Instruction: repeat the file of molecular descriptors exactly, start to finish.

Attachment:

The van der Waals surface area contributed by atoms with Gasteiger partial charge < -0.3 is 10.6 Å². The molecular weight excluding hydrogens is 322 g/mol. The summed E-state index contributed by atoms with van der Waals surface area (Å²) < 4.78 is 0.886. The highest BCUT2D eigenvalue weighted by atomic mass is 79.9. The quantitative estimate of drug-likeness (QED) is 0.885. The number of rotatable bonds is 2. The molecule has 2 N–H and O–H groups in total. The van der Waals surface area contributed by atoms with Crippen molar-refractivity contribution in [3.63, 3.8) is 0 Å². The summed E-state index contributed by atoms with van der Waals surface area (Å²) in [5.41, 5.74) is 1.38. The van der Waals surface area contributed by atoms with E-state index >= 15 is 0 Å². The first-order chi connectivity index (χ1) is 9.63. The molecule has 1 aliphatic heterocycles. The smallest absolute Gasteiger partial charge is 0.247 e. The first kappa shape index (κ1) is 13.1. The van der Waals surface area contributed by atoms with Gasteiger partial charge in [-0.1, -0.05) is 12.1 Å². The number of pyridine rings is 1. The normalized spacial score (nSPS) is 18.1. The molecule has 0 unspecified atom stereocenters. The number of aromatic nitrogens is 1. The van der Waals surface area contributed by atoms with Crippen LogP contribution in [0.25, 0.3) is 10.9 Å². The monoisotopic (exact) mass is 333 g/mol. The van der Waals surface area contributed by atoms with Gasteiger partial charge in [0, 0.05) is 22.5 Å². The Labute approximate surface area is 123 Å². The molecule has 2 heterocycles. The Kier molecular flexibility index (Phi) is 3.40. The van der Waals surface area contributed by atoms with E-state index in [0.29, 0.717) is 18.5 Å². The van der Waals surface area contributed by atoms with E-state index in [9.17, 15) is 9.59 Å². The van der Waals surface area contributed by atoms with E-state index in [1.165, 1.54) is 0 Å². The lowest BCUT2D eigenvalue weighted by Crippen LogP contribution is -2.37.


The van der Waals surface area contributed by atoms with Gasteiger partial charge < -0.3 is 10.6 Å². The molecular weight excluding hydrogens is 322 g/mol. The summed E-state index contributed by atoms with van der Waals surface area (Å²) < 4.78 is 0.886. The highest BCUT2D eigenvalue weighted by atomic mass is 79.9. The quantitative estimate of drug-likeness (QED) is 0.885. The number of rotatable bonds is 2. The molecule has 2 N–H and O–H groups in total. The van der Waals surface area contributed by atoms with Crippen molar-refractivity contribution in [3.63, 3.8) is 0 Å². The summed E-state index contributed by atoms with van der Waals surface area (Å²) in [5.41, 5.74) is 1.38. The van der Waals surface area contributed by atoms with E-state index >= 15 is 0 Å². The first-order chi connectivity index (χ1) is 9.63. The molecule has 1 aliphatic heterocycles. The smallest absolute Gasteiger partial charge is 0.247 e. The first kappa shape index (κ1) is 13.1. The van der Waals surface area contributed by atoms with Gasteiger partial charge in [-0.1, -0.05) is 12.1 Å². The number of pyridine rings is 1. The normalized spacial score (nSPS) is 18.1. The molecule has 0 unspecified atom stereocenters. The number of aromatic nitrogens is 1. The van der Waals surface area contributed by atoms with Crippen LogP contribution in [0.25, 0.3) is 10.9 Å². The monoisotopic (exact) mass is 333 g/mol. The van der Waals surface area contributed by atoms with Gasteiger partial charge in [0, 0.05) is 22.5 Å². The Labute approximate surface area is 123 Å². The molecule has 2 heterocycles. The Kier molecular flexibility index (Phi) is 3.40. The van der Waals surface area contributed by atoms with E-state index in [0.29, 0.717) is 18.5 Å². The van der Waals surface area contributed by atoms with E-state index in [9.17, 15) is 9.59 Å². The van der Waals surface area contributed by atoms with E-state index in [1.165, 1.54) is 0 Å². The lowest BCUT2D eigenvalue weighted by Crippen LogP contribution is -2.37.